Eleanor Dewey of Colorado Anti-Violence Program on the power of the (young) people
Editor's note: This is the latest profile in Kelsey Whipple's ongoing series highlighting local political activists.
When Eleanor Dewey dropped out of Aurora's Grandview High School her sophomore year, the decision was an easy one. As a young trans woman who felt no connection to her coursework, her peers and her teachers, she felt she had nowhere to go but away.
Today, as the youth violence prevention organizer for the Colorado Anti-Violence Program, she might not encourage the same decision in the teens she works with. But six years ago, it was time.
"Because of my gender, because I identify as queer, people think, 'Oh, you must have been bullied,'" Dewey says. "Well, that was part of it. But it was really about feeling unwelcome and looking for a better fit somewhere out there."
After moving to Denver, Dewey found that fit at the Colorado Anti-Violence Center, where she began volunteering at age seventeen. She describes her first day of training as "eye-opening and spirit-opening," an opportunity to connect with people who looked, talked and acted like her, and more importantly, who worried about the same things. In the years following her departure from high school, Dewey led classes of her own, trekking to the library and meeting regularly with friends to learn about poetry, Euclid's geometry and the history of liberation movements including LGBTQ groups and the Black Panthers.
When Dewey was hired to oversee the nonprofit's youth programming in 2009, she felt it was important to embody the group with which she worked. Now 23, Dewey channels her own history in the community and her relatively young age to maintain a program created and led by Denver's LGBTQ youth themselves, teenage representatives of what she calls "all that alphabet soup."
"I think there's a common narrative we're hearing in the media about bullying and suicide, but it doesn't incorporate things like family and school administration and a lack of community and all those other factors that contribute," Dewey says. "It oversimplifies the issue in an extreme way, whereas we hope to connect to it immediately and always be sure to include all the realities."
At the Colorado Anti-Violence Program, the youth sector lives under the offshoot Branching Seedz of Resistance, a completely youth-led operation founded in 2009 with funding from the Third Wave Foundation and the Queer Youth Fund. BSeedz, as its fifteen most loyal youth members refer to it, took roughly two years to decide on its public persona before jumping into any larger projects.
In 2010, BSeedz confronted the issue of LGBTQ teen suicide with a "die-in" at the Market Street Station: Three hundred people laid down on the sidewalk and waited as their bodies were chalked onto it. Conceived by the teen members themselves, the die-in served the same purpose as a candlelight vigil with a more aggressive response.
Annually, the organization contributes to events such as the fourth annual Colorado Queer Youth Summit, held this year on March 31, and a younger mindset pushes group leaders to focus on making sure all of the topics involved are still relevant. "A lot of times adults have really great intentions but then miss the mark by a lot," Dewey says. "Youth see bullshit from a mile away and have no patience for it. If I don't make these presentations and workshops interesting and powerful and relevant, they'll just leave."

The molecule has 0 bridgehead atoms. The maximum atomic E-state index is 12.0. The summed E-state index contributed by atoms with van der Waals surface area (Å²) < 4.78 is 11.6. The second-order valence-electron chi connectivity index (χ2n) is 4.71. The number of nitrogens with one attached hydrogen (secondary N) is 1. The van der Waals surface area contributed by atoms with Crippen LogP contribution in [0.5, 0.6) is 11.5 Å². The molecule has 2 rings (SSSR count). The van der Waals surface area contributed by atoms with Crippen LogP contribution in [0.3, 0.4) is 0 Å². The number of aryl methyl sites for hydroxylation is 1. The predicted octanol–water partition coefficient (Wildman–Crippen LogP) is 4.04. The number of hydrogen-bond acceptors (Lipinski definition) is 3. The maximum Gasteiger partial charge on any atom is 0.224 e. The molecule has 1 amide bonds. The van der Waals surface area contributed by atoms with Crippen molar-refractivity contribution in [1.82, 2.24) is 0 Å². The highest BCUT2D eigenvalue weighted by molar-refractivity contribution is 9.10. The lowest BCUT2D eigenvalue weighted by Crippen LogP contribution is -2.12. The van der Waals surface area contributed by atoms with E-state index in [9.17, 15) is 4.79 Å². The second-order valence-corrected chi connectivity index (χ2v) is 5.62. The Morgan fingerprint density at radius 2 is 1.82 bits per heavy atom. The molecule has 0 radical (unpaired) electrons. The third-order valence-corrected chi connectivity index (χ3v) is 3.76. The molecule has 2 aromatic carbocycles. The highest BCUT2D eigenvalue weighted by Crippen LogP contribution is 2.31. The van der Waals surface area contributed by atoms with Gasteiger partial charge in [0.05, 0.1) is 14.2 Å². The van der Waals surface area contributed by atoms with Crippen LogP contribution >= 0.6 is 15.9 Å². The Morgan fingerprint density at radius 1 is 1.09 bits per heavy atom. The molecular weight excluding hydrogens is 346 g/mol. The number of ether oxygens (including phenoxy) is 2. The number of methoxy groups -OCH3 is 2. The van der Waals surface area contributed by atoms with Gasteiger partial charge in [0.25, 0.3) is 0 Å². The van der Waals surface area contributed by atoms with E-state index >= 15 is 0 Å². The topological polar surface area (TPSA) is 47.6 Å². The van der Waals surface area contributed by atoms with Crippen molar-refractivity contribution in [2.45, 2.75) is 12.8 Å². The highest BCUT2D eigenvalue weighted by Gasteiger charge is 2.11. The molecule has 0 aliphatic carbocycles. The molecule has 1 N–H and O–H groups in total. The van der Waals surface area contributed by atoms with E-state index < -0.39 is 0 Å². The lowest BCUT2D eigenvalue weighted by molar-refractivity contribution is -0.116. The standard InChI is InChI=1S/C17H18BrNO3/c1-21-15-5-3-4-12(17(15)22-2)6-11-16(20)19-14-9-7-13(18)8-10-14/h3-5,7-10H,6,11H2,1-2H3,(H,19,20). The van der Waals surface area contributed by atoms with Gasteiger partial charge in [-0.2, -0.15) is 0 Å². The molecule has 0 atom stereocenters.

Recently, for example, the group altered a regular panel on "coming out" to include the option of not coming out at all.
"It's like, 'How many times do I have I come out in my life?'" says Dewey, whose extended family is strict Mormon. Although her parents left the church when she was a toddler, both sides of Dewey's family emigrated from Scotland to Utah generations ago to practice the faith. Today, Dewey's Mormon grandmother gets along with her girlfriend. "Too many times to count. I've been out to myself since I was fourteen, but it's important to me that in 2012, our members can do this however they want to."
In June, BSeedz will lend its presence to the Allied Media Conference in Detroit, where the group will participate in a networking experiment entitled "Werk It." In the months leading up to that date, members of the Denver organization are touring the city for a youth-led research project that surveys community members about the ways Denver's LGBTQ youth keep themselves safe. The results of the ongoing survey are scheduled for a June release, and the project continues to draw its members closer together.
"They don't want to make friends," Dewey says of the youth she works with. "They want to make a family. If I suddenly left, even as the only staff member, they'd continue on just fine, and that's an amazing thing."
Can you think of any other political activists we should profile? E-mail suggestions to firstname.lastname@example.org.
More from our Politics archive: "Miriam Pena of Colorado Progressive Coalition has personal experience with the racial divide."
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